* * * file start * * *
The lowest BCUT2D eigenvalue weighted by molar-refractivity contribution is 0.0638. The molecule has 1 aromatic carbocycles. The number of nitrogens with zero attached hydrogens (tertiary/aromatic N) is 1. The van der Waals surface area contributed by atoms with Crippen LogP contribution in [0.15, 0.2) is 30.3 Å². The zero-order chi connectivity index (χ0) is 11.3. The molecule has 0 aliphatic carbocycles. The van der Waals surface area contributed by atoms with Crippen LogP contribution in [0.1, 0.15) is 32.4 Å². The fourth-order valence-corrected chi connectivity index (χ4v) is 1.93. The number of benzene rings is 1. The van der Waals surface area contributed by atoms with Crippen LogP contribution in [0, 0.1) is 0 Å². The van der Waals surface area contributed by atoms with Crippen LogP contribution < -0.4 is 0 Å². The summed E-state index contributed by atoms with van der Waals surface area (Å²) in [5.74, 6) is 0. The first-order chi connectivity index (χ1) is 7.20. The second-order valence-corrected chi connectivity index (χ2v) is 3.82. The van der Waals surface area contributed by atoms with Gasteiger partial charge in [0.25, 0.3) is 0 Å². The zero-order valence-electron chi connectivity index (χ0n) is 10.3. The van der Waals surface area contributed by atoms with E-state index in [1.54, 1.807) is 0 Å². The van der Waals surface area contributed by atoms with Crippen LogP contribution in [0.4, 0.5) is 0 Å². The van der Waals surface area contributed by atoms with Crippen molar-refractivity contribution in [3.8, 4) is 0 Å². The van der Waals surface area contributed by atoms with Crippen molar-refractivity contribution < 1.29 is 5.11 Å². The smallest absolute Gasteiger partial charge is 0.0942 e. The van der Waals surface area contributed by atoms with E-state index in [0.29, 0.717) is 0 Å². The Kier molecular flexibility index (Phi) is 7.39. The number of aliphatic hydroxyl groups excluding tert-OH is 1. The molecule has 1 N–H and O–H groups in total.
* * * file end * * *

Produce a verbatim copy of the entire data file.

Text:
The lowest BCUT2D eigenvalue weighted by molar-refractivity contribution is 0.0638. The molecule has 1 aromatic carbocycles. The number of nitrogens with zero attached hydrogens (tertiary/aromatic N) is 1. The van der Waals surface area contributed by atoms with Crippen LogP contribution in [0.15, 0.2) is 30.3 Å². The zero-order chi connectivity index (χ0) is 11.3. The molecule has 0 aliphatic carbocycles. The van der Waals surface area contributed by atoms with Crippen LogP contribution in [0.1, 0.15) is 32.4 Å². The fourth-order valence-corrected chi connectivity index (χ4v) is 1.93. The number of benzene rings is 1. The van der Waals surface area contributed by atoms with Crippen LogP contribution in [0, 0.1) is 0 Å². The van der Waals surface area contributed by atoms with Crippen LogP contribution < -0.4 is 0 Å². The summed E-state index contributed by atoms with van der Waals surface area (Å²) in [5.74, 6) is 0. The first-order chi connectivity index (χ1) is 7.20. The second-order valence-corrected chi connectivity index (χ2v) is 3.82. The van der Waals surface area contributed by atoms with Gasteiger partial charge in [0.25, 0.3) is 0 Å². The zero-order valence-electron chi connectivity index (χ0n) is 10.3. The van der Waals surface area contributed by atoms with E-state index in [1.54, 1.807) is 0 Å². The van der Waals surface area contributed by atoms with Crippen LogP contribution in [0.4, 0.5) is 0 Å². The van der Waals surface area contributed by atoms with Crippen molar-refractivity contribution in [3.8, 4) is 0 Å². The van der Waals surface area contributed by atoms with Crippen molar-refractivity contribution < 1.29 is 5.11 Å². The smallest absolute Gasteiger partial charge is 0.0942 e. The van der Waals surface area contributed by atoms with E-state index in [0.29, 0.717) is 0 Å². The Kier molecular flexibility index (Phi) is 7.39. The number of aliphatic hydroxyl groups excluding tert-OH is 1. The molecule has 1 N–H and O–H groups in total.